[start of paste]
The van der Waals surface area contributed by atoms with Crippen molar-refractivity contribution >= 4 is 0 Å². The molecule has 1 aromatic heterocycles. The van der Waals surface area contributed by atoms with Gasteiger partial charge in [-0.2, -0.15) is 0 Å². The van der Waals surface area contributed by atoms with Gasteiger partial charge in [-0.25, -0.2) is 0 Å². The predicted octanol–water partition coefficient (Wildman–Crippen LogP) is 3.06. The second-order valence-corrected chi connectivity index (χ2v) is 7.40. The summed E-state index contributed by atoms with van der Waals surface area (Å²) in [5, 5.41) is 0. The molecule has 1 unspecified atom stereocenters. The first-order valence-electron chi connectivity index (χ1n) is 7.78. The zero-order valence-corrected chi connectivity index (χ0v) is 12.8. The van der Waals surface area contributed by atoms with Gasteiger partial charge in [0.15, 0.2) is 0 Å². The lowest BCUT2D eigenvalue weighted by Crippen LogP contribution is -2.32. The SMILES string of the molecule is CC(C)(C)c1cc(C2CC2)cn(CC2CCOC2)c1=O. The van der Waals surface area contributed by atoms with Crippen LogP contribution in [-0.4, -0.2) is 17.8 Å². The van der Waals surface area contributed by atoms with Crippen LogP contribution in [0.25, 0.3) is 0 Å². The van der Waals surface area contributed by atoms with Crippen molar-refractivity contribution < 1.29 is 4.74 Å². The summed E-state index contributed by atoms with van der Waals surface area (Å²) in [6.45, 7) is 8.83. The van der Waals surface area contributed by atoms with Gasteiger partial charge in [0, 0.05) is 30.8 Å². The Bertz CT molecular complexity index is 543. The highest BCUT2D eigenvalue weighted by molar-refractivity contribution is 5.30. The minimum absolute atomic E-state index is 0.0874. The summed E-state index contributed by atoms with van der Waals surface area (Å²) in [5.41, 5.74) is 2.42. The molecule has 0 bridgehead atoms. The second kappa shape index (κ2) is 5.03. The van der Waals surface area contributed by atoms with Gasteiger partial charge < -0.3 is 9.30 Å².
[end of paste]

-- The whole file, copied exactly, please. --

The van der Waals surface area contributed by atoms with Crippen molar-refractivity contribution >= 4 is 0 Å². The molecule has 1 aromatic heterocycles. The van der Waals surface area contributed by atoms with Gasteiger partial charge in [-0.2, -0.15) is 0 Å². The van der Waals surface area contributed by atoms with Gasteiger partial charge in [-0.25, -0.2) is 0 Å². The predicted octanol–water partition coefficient (Wildman–Crippen LogP) is 3.06. The second-order valence-corrected chi connectivity index (χ2v) is 7.40. The summed E-state index contributed by atoms with van der Waals surface area (Å²) in [5, 5.41) is 0. The molecule has 1 unspecified atom stereocenters. The first-order valence-electron chi connectivity index (χ1n) is 7.78. The zero-order valence-corrected chi connectivity index (χ0v) is 12.8. The van der Waals surface area contributed by atoms with Gasteiger partial charge in [0.15, 0.2) is 0 Å². The lowest BCUT2D eigenvalue weighted by Crippen LogP contribution is -2.32. The SMILES string of the molecule is CC(C)(C)c1cc(C2CC2)cn(CC2CCOC2)c1=O. The van der Waals surface area contributed by atoms with Crippen LogP contribution in [-0.4, -0.2) is 17.8 Å². The van der Waals surface area contributed by atoms with Crippen LogP contribution in [0.25, 0.3) is 0 Å². The van der Waals surface area contributed by atoms with Crippen molar-refractivity contribution < 1.29 is 4.74 Å². The summed E-state index contributed by atoms with van der Waals surface area (Å²) in [6.45, 7) is 8.83. The van der Waals surface area contributed by atoms with Gasteiger partial charge in [0, 0.05) is 30.8 Å². The Bertz CT molecular complexity index is 543. The highest BCUT2D eigenvalue weighted by molar-refractivity contribution is 5.30. The minimum absolute atomic E-state index is 0.0874. The summed E-state index contributed by atoms with van der Waals surface area (Å²) in [5.41, 5.74) is 2.42. The molecule has 0 bridgehead atoms. The second kappa shape index (κ2) is 5.03. The van der Waals surface area contributed by atoms with Gasteiger partial charge < -0.3 is 9.30 Å².